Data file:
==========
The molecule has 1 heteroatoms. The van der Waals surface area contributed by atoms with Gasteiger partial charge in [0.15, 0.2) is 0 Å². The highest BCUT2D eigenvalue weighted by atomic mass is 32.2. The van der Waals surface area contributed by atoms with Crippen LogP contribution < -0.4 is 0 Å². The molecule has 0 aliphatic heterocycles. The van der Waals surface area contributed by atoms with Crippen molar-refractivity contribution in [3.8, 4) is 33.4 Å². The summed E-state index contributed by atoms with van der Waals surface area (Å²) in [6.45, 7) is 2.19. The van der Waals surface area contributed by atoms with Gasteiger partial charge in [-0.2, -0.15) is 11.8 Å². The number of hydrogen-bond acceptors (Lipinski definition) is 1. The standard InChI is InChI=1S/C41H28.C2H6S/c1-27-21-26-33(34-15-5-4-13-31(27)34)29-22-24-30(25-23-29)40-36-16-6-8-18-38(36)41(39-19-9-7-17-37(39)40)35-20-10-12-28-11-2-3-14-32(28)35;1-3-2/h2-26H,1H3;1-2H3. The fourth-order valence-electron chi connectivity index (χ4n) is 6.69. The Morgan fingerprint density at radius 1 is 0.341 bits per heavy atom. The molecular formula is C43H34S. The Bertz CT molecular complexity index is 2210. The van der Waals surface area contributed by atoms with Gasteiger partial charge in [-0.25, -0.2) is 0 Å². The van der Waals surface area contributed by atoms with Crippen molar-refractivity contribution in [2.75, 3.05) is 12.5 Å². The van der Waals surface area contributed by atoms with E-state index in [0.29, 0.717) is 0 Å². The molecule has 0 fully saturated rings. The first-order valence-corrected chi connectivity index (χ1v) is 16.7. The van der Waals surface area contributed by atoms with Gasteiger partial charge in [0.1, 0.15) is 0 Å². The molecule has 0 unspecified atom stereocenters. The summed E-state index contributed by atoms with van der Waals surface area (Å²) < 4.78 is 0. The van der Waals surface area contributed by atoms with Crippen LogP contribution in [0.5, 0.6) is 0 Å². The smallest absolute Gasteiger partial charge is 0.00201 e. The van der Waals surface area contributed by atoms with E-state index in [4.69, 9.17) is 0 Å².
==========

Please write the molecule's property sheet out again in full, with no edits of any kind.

The molecule has 1 heteroatoms. The van der Waals surface area contributed by atoms with Gasteiger partial charge in [0.15, 0.2) is 0 Å². The highest BCUT2D eigenvalue weighted by atomic mass is 32.2. The van der Waals surface area contributed by atoms with Crippen LogP contribution < -0.4 is 0 Å². The molecule has 0 aliphatic heterocycles. The van der Waals surface area contributed by atoms with Crippen molar-refractivity contribution in [3.8, 4) is 33.4 Å². The summed E-state index contributed by atoms with van der Waals surface area (Å²) in [6.45, 7) is 2.19. The van der Waals surface area contributed by atoms with Gasteiger partial charge in [-0.2, -0.15) is 11.8 Å². The number of hydrogen-bond acceptors (Lipinski definition) is 1. The standard InChI is InChI=1S/C41H28.C2H6S/c1-27-21-26-33(34-15-5-4-13-31(27)34)29-22-24-30(25-23-29)40-36-16-6-8-18-38(36)41(39-19-9-7-17-37(39)40)35-20-10-12-28-11-2-3-14-32(28)35;1-3-2/h2-26H,1H3;1-2H3. The fourth-order valence-electron chi connectivity index (χ4n) is 6.69. The Morgan fingerprint density at radius 1 is 0.341 bits per heavy atom. The molecular formula is C43H34S. The Bertz CT molecular complexity index is 2210. The van der Waals surface area contributed by atoms with Gasteiger partial charge in [-0.25, -0.2) is 0 Å². The van der Waals surface area contributed by atoms with Crippen molar-refractivity contribution in [2.75, 3.05) is 12.5 Å². The van der Waals surface area contributed by atoms with E-state index in [0.29, 0.717) is 0 Å². The molecule has 0 fully saturated rings. The first-order valence-corrected chi connectivity index (χ1v) is 16.7. The van der Waals surface area contributed by atoms with Gasteiger partial charge in [0.1, 0.15) is 0 Å². The molecule has 0 unspecified atom stereocenters. The summed E-state index contributed by atoms with van der Waals surface area (Å²) < 4.78 is 0. The van der Waals surface area contributed by atoms with Crippen LogP contribution in [0.5, 0.6) is 0 Å². The smallest absolute Gasteiger partial charge is 0.00201 e. The van der Waals surface area contributed by atoms with E-state index in [4.69, 9.17) is 0 Å².